critic, funding, hacking, Life, Technology & Startups

Has the bubble burst? developed a leak? or was there even a bubble at all?

“Today, across my network of companies, I directly and indirectly employ around 200 people. 90% under 27. 150 or so in Lagos but hope by 2015 that number reaches at LEAST 1,000.”
May 7, 2013.

“Today I had to fire retire 13 people.”
October 13, 2013.

What happened in the time between the 2 posts?

Standard
hacking, programming, Technology & Startups

Its alright, be a clone.

Yeah, you heard me right, its alright to be a clone. Why?

Google wasnt the first search engine

Twitter wasnt the first microblog

Facebook wasnt the first social network

The ipod wasnt the first personal music player

The iphone wasnt the first phone or first touch screen phone.

What really made these products and services successful is the way they were implemented.

Google had the PAGERANK algorithm

Facebook had the “WALL”,

Twitter had its 140 character limit

THe iphone and ipod had “Steve Jobs” (no, seriously, they had a superbly made hardware combined with even better software which the Japanese portable players popular at the time and other phone makers didn’t have). All they did was to take something and add an innovative twist to its implementation which made it seem “original”.

This means in Nigeria’s tech scene, you can take an already tested idea which would be locally relevant, tweak it to create a breakout product or service and you would come out looking like a tech star. Example:

1. Instead of creating a Twitter clone, why don’t you create a fully mobile “Twitter” which works with sms. You “tweet” by texting a 140 character message to a short code and your followers receive you “tweet” from that short code. Your business model would be sms advertising based. [1]

It doesn’t really take much to be “original” all you have to do is to copy. So please go ahead be a clone.

Notes:

1. Something like this already exists in India called Gupshup and its very huge in India and most importantly its profitable.

Standard
hacker spaces, Technology & Startups

A Nigerian Hacker’s Wish (4): Business Models

“How will this generate income?”

“Can it stay afloat?”

“Is this economically viable?”

These questions and more are what I get tossed at me whenever I pitch a new idea or project. To the average Nigerian startup founder, the most likely answer to such questions would be “Google adwords/adsense”, which is the most popular ad network in the world today. Since a business model based on advertising might not be the best option for some startups, I have listed below some business models that Nigerian startups can adopt.

1. Subscription: This means charging users of your site right from the very beginning. This requires a lot of gumption and courage as most would be users might not be so well disposed to paying for a service that has not yet tried and tested. Also most web users have been spoilt by the FREEMIUM model which is the most popular business model on the web, hence it would be extremely difficult to get those kind of people to pay for what you have to offer. The success of the SUBSCRIPTION model depends on some factors:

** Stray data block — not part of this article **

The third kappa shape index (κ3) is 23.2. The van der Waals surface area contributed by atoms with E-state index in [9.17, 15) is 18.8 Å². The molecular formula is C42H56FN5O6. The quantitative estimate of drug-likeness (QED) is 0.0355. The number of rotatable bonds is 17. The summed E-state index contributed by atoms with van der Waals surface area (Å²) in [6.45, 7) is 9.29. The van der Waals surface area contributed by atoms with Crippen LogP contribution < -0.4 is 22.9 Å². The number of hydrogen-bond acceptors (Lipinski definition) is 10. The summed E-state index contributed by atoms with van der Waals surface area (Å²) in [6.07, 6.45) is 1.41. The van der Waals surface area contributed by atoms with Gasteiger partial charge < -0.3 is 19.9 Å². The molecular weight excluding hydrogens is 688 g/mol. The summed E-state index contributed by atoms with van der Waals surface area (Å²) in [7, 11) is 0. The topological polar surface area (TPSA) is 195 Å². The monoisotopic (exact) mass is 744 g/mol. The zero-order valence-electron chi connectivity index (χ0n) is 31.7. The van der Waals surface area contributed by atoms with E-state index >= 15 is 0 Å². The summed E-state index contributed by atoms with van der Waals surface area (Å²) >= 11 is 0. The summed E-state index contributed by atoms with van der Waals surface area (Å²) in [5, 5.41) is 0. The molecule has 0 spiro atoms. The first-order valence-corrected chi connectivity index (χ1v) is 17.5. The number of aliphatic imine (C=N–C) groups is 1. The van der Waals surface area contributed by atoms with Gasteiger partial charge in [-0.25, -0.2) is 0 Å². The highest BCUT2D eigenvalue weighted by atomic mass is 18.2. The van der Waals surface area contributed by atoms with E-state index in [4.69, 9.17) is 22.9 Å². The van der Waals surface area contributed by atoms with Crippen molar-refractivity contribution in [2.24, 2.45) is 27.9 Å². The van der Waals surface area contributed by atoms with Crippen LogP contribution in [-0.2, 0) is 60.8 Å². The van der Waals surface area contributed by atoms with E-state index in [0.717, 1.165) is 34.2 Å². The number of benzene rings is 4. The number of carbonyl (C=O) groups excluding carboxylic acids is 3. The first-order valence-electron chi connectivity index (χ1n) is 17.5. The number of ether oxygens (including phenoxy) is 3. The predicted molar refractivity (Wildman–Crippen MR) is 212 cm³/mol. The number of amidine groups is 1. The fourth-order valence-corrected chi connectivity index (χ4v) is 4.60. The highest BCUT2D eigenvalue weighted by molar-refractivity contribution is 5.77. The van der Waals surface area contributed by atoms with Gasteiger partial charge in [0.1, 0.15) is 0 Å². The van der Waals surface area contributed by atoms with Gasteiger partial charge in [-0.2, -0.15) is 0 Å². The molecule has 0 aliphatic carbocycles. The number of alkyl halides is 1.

(i.) Your Product: Can your product offer enough value to would be user’s to convince them to pay for it?

(ii.) Means of Payment: How easy is it to pay for your service? In a place like Nigeria, where e-commerce and e-payment platforms are either complacent or not interested in offering mobile/web payments, this can be a huge challenge.

2. Incentive Marketing: This business model involves offering discount coupons to users as an incentive to using your website. The income generated from this is shared between you and the merchants/advertisers.

3. Affiliates: This is a variation of the advertising model, and it works by having the website owner advertise goods and services for merchants, thereby providing customers to such merchants and taking a percentage of the sales generated.

Standard
hacker spaces, Technology & Startups

A Nigerian hackers wish.

How I wish there is a place in Lagos, Nigeria where:

1. I can code without bothering about power cuts from the power company, my inverter running down, my generator running out of fuel or my laptop dying and also have REAL BROADBAND ACCESS.

2. I can harness the collective intelligence of fellow hackers, brainstorm on issues relating to coding/startups/funding/business models etc, get validation on ideas for web projects etc (Twitter/Facebook doesn’t just cut it).

3. I can get to meet VC’s and angels who might become interested in my work, put in funding and get it off the ground.

4. I can have unlimited access to food and energy drinks to fuel my coding sessions i.e. I wont mind paying a daily/weekly/monthly fee to get something like this.

5. I can concentrate on coding which I do well and leave stuff like UI/UX design, database design and administration, system administration to the guys who do it better.

6. I can attend hackerton’s, *camps, workshops and trainings related to IT facilitated by veterans in the industry, both local and foreign.

I think I should stop wishing and start acting, anyone else interested in making this happen?

Standard
Uncategorized

How to hack Twitter’s registration (using gmail)

I wanted to create another Twitter account for my new project (@forefont) but Twitter’s registration process doesn’t allow would be users to register using an email address already in their records. So this is how I did it using Gmail.
Gmail, allows catchall email addresses i.e. my email address is aitoehigie {at} gmail {dot}com, but if you send an email to me at aito.e.higie {at} gmail {dot} com or any other combination, Gmail still delivers the email to me. Since I had used my correct email address to register my main Twitter account, I just used the combination above, and it was successful.
Try it.

Standard